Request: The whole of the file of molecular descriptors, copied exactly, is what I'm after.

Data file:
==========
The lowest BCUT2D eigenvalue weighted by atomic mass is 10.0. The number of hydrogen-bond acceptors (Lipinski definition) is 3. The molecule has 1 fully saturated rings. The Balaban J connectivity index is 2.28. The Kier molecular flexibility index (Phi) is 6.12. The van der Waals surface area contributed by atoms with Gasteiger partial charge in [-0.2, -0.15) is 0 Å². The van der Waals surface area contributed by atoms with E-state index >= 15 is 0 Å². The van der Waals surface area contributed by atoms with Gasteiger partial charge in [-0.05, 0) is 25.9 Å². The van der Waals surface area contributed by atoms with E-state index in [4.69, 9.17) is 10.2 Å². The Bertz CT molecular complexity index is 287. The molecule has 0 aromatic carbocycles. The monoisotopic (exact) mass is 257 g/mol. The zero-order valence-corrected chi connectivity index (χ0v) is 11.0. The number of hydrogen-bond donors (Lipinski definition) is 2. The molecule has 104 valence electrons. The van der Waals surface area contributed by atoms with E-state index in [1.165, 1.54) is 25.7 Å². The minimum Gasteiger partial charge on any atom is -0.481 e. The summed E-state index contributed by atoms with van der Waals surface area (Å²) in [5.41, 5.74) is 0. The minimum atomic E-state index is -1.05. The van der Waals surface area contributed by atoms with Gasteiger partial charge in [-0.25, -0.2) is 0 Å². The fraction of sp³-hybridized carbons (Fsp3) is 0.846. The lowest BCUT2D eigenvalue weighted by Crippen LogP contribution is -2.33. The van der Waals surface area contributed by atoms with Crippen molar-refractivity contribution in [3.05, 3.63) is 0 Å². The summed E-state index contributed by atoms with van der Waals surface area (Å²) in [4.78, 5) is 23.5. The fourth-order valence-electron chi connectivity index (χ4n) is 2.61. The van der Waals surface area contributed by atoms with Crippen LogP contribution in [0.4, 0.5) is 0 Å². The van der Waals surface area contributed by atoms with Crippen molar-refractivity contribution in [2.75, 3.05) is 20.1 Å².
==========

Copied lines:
The lowest BCUT2D eigenvalue weighted by atomic mass is 10.0. The number of hydrogen-bond acceptors (Lipinski definition) is 3. The molecule has 1 fully saturated rings. The Balaban J connectivity index is 2.28. The Kier molecular flexibility index (Phi) is 6.12. The van der Waals surface area contributed by atoms with Gasteiger partial charge in [-0.2, -0.15) is 0 Å². The van der Waals surface area contributed by atoms with E-state index >= 15 is 0 Å². The van der Waals surface area contributed by atoms with Gasteiger partial charge in [-0.05, 0) is 25.9 Å². The van der Waals surface area contributed by atoms with E-state index in [4.69, 9.17) is 10.2 Å². The Bertz CT molecular complexity index is 287. The molecule has 0 aromatic carbocycles. The monoisotopic (exact) mass is 257 g/mol. The zero-order valence-corrected chi connectivity index (χ0v) is 11.0. The number of hydrogen-bond donors (Lipinski definition) is 2. The molecule has 104 valence electrons. The van der Waals surface area contributed by atoms with E-state index in [1.165, 1.54) is 25.7 Å². The minimum Gasteiger partial charge on any atom is -0.481 e. The summed E-state index contributed by atoms with van der Waals surface area (Å²) in [5.41, 5.74) is 0. The minimum atomic E-state index is -1.05. The van der Waals surface area contributed by atoms with Gasteiger partial charge in [-0.25, -0.2) is 0 Å². The fraction of sp³-hybridized carbons (Fsp3) is 0.846. The lowest BCUT2D eigenvalue weighted by Crippen LogP contribution is -2.33. The van der Waals surface area contributed by atoms with Crippen molar-refractivity contribution in [3.05, 3.63) is 0 Å². The summed E-state index contributed by atoms with van der Waals surface area (Å²) in [4.78, 5) is 23.5. The fourth-order valence-electron chi connectivity index (χ4n) is 2.61. The van der Waals surface area contributed by atoms with Crippen LogP contribution in [0.4, 0.5) is 0 Å². The van der Waals surface area contributed by atoms with Crippen molar-refractivity contribution in [2.75, 3.05) is 20.1 Å².